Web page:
As you take a bite of the crisp ‘moong daal pakodi chaat’ with its flavourful crisp curry leaves, ‘khatta meetha chutney’, yoghurt and ‘aloo bhujiya’, it’s as if you are taking a break from your shopping spree in Vardaan Market to energise yourself with a tangy roadside snack. And how can anyone miss the influence of the Chinese and Tibetans on Kolkata? “The Chinese and Tibetans came to Kolkata via Nepal and today, Indian Chinese is almost a cuisine by itself,” says Iti in jest. The Tiretti Bazaar Prawn Dumplings (wok tossed in honey and soy sauce) and Elgin Road Pork Momos (resting on a bowl of spicy, smoked tomato chutney) speak volumes of this perfect amalgamation of Indian and Oriental flavours.
Awadhi cuisine too finds an important place in the food of Kolkata. The story goes that after his kingdom was annexed by the British Empire in 1856, Wajid Ali Shah, the Nawab of Awadh, was exiled to Kolkata where he spent the rest of his life. As he brought a set of people with him, together they left a deep imprint on the culinary map of the city.
Of these, the Chitpur Road Chicken Rezala has made it to the menu and is chef Dheeraj’s recommendation. The mildly flavoured white chicken curry, made with cashew and poppy seed paste and delicate spices, is served with ‘teen kona porota’. “It’s the perfect example of the influence of Awadhi cuisine on Kolkata and when Iti aunty shared this recipe with me, I thought it was fabulous. It just needs five to six ingredients and it’s a rare occasion when a recipe is so simple yet the end product is so flavourful.”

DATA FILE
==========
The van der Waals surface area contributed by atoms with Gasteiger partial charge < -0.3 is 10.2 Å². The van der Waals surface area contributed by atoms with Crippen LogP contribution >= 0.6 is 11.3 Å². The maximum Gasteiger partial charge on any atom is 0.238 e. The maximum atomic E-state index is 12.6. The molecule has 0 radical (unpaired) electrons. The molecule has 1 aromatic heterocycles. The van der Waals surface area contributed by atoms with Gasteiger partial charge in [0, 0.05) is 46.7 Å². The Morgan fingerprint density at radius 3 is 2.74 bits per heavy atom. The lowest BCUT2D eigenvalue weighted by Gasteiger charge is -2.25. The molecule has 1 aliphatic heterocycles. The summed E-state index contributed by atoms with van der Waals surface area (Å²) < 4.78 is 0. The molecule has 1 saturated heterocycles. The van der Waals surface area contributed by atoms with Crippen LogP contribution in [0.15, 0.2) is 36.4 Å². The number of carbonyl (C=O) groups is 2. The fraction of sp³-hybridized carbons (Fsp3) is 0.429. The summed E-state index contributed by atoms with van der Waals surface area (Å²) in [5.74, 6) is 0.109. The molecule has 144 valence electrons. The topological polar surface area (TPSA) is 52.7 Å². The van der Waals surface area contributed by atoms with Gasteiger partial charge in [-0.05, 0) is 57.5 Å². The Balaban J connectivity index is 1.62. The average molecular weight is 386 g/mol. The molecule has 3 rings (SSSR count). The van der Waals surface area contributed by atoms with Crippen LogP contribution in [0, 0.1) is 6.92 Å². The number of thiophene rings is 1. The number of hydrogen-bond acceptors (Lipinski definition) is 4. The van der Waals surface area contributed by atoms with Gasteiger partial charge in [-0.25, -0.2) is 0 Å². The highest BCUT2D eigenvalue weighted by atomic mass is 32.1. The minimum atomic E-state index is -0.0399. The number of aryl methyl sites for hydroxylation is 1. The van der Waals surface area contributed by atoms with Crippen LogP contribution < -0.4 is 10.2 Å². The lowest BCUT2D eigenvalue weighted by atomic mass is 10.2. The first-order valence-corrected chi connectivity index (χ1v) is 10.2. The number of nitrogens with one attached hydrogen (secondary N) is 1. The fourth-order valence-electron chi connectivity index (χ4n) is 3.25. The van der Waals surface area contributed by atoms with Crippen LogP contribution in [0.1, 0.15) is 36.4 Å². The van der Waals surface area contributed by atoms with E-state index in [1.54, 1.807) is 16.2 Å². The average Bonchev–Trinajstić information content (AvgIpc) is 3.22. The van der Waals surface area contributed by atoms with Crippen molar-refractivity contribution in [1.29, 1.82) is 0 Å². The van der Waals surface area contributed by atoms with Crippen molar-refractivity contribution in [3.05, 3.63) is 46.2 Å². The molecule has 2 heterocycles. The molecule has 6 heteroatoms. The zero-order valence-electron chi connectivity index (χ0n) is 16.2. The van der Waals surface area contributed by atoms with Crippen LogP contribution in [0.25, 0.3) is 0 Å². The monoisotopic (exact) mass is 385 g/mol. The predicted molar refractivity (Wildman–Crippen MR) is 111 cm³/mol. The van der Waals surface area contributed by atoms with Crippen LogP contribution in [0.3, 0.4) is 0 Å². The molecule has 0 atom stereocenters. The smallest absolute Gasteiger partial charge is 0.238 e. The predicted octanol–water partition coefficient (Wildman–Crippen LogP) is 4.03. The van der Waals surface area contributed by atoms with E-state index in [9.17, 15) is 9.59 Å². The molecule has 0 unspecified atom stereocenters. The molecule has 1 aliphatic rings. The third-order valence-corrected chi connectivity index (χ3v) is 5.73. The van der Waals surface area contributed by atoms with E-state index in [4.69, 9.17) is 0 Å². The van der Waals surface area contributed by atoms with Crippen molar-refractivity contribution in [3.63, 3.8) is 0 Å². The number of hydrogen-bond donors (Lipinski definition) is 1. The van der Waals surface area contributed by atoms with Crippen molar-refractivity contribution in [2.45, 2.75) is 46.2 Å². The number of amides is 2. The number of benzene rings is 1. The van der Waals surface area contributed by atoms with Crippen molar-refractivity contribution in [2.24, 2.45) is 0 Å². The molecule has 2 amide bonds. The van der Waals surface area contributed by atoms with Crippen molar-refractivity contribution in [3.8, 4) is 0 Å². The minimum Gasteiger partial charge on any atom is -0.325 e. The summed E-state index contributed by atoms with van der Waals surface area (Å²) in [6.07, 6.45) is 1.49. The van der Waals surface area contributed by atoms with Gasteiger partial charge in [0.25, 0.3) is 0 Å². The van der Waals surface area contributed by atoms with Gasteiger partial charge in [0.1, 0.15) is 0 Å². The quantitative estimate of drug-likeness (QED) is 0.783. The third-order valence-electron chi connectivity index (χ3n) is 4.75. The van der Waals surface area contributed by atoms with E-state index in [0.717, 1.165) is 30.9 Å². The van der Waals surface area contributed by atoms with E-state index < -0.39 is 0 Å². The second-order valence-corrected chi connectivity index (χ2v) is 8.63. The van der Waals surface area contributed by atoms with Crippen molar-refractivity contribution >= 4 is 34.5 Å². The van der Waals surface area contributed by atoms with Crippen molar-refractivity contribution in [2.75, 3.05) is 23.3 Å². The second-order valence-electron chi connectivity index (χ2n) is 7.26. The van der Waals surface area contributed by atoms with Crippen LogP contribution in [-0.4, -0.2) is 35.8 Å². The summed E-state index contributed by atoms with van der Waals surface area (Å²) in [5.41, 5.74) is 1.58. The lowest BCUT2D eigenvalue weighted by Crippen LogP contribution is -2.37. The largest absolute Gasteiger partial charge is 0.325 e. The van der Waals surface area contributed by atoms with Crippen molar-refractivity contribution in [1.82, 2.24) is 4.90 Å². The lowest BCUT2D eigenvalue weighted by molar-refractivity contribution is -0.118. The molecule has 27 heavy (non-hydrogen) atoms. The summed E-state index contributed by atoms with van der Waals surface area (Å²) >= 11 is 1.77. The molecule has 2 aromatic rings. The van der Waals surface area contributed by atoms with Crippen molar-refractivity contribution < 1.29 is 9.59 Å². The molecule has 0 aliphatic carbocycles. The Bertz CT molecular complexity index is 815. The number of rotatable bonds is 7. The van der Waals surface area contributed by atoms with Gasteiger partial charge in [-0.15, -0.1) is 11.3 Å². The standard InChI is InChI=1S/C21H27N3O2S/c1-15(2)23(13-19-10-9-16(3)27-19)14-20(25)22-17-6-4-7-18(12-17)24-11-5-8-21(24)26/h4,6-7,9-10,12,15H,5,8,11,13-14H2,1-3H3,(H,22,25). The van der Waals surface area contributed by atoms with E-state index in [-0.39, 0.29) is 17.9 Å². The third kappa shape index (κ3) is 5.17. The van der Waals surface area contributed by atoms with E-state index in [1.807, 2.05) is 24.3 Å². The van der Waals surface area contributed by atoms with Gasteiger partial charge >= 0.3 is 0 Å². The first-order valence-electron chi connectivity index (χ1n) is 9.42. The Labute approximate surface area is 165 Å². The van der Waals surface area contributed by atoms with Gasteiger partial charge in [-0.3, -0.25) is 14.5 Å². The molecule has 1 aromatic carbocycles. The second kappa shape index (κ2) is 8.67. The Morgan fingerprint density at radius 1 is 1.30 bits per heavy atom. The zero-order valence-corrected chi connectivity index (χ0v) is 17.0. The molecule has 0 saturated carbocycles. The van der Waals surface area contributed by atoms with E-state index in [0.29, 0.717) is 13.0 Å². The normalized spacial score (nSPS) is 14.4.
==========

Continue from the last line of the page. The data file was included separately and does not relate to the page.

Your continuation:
The Esplanade Mughlai Porota (stuffed with egg or mutton ‘kheema’ filling) served with ‘paanch phoron’ baby potatoes is a heavy, delicious meal. Then there is the Girish Park-er Shoitan Deem, a Scotch egg ala Kolkata style. Deep fried six-minute egg encased in ‘shammi kebab’ mince and served with pickled onions, this dish is an ode to the many road-side ‘tele bhaja’ shops of the City of Joy. Veggies can rejoice the Quintessential College Street Hing-er Kochuri, which is a deep fried thin ‘kochuri’ with a spicy potato curry and sweet and sour red pumpkin which takes you on a dreamy visit to Putiram Sweets on College Street.
Down these with some heady cocktails which too are a reflection of the streets of Kolkata like the ‘Piara Peara’, the liquid version of the chilli guavas served on the streets; the ‘Puchka Pani Capriojka’ which in chef’s words is a spicy, ‘masaledaar’ mix of vodka and the mouth-watering ‘puchka pani’ better known in South as the ‘pani puri’ water or the flavourful ‘Thaand Cha’, a vodka and spice infused Darjeeling tea.
While Durga Puja isn’t really known for any dish in particular except probably the elaborate ‘thaalis’, according to Iti, “How can you have any celebrations without food? Durga Puja is that time of the year when people are out on the streets and there is no fixed meal time. People go ‘pandal’ hopping from 12 pm to midnight and eat whenever they feel hungry. But whether you are from Kolkata or have any connections to it or simply, just wishing to visit the place someday, we have tried to bring Kolkata closer to you.”
We totally agree to Monkey Bar on this!